In just over a year, ten billion doses of COVID-19 vaccines have been administered globally, in what has become the largest vaccination program in history.
Many nations began rolling out vaccines in late 2020 and early 2021, and since then more than 60% of the world’s population – 4.8 billion people – have received at least one dose of one of more than 20 different COVID-19 vaccines that have been approved by nations for use worldwide.
“The world has never seen such rapid upscaling of a new life-saving technology,” said Amanda Glassman, executive vice president of the Center for Global Development in Washington DC. “The ongoing efforts are inspiring.”
But – as researchers warned last year, when the first one billion doses had been administered – there are still huge inequalities in access, with only 5.5% of the population in low-income countries receiving two doses.
In contrast, many of the world’s high and middle income nations are now pushing ahead with third- or even fourth-dose programs (see ‘The Road to Ten Billion’), where these boosters currently account for about a third of all COVID-19 vaccine doses administered every day worldwide.
Some scientists warn that this continuing inequality increases the risk of new SARS-CoV-2 variants emerging from poorly vaccinated populations.
“As Africans, the real importance of reaching ten billion administered vaccines is the extreme inequality that exists in the vaccine distribution between the global north and the global south,” said Mosoka Fallah, founder of Refuge Place International, a public health organization headquartered in Bassa City. Liberia. “Until we correct this inequality, the world will continue to see new variations.”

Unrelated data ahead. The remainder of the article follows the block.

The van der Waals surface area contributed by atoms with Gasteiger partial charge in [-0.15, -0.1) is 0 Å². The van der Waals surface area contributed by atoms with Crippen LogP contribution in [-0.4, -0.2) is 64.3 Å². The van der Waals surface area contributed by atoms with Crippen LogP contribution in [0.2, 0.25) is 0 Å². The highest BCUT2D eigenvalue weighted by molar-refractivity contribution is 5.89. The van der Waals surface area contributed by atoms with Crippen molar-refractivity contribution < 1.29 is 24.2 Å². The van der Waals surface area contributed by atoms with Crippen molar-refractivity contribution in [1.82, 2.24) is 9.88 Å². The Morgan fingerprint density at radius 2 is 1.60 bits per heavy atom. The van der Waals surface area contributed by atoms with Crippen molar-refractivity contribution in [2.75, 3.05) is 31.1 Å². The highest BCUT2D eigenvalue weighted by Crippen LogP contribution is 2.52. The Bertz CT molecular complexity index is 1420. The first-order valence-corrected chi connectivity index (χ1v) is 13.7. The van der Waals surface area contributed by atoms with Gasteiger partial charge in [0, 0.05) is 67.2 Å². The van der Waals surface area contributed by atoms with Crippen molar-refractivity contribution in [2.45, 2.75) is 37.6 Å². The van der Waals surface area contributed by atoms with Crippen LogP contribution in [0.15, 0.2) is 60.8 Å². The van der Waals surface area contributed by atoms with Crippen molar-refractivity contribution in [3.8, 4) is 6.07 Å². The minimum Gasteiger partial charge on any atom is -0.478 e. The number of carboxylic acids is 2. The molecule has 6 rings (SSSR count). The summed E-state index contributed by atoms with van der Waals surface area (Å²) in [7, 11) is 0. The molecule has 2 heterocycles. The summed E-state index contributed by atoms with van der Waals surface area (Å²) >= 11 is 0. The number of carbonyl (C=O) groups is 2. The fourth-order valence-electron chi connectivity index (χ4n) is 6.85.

At present, only 16% of people across the African continent have received just one dose of a COVID-19 vaccine. Wealthy nations have donated excess vaccine doses to low-income nations, but Fallah says that if patents were to be waived on existing vaccines – an issue currently under discussion at the World Trade Organization in Geneva, Switzerland – it would allow more countries to make their own vaccines, which increases the supply.
Despite these problems and the challenges of distribution, reaching the milestone of ten billion doses is “an unprecedented global moment,” said Soumya Swaminathan, chief researcher at the World Health Organization, based in Geneva. “It is a huge scientific achievement that ten billion doses of vaccines for a new pathogen were developed in two years from its identification.”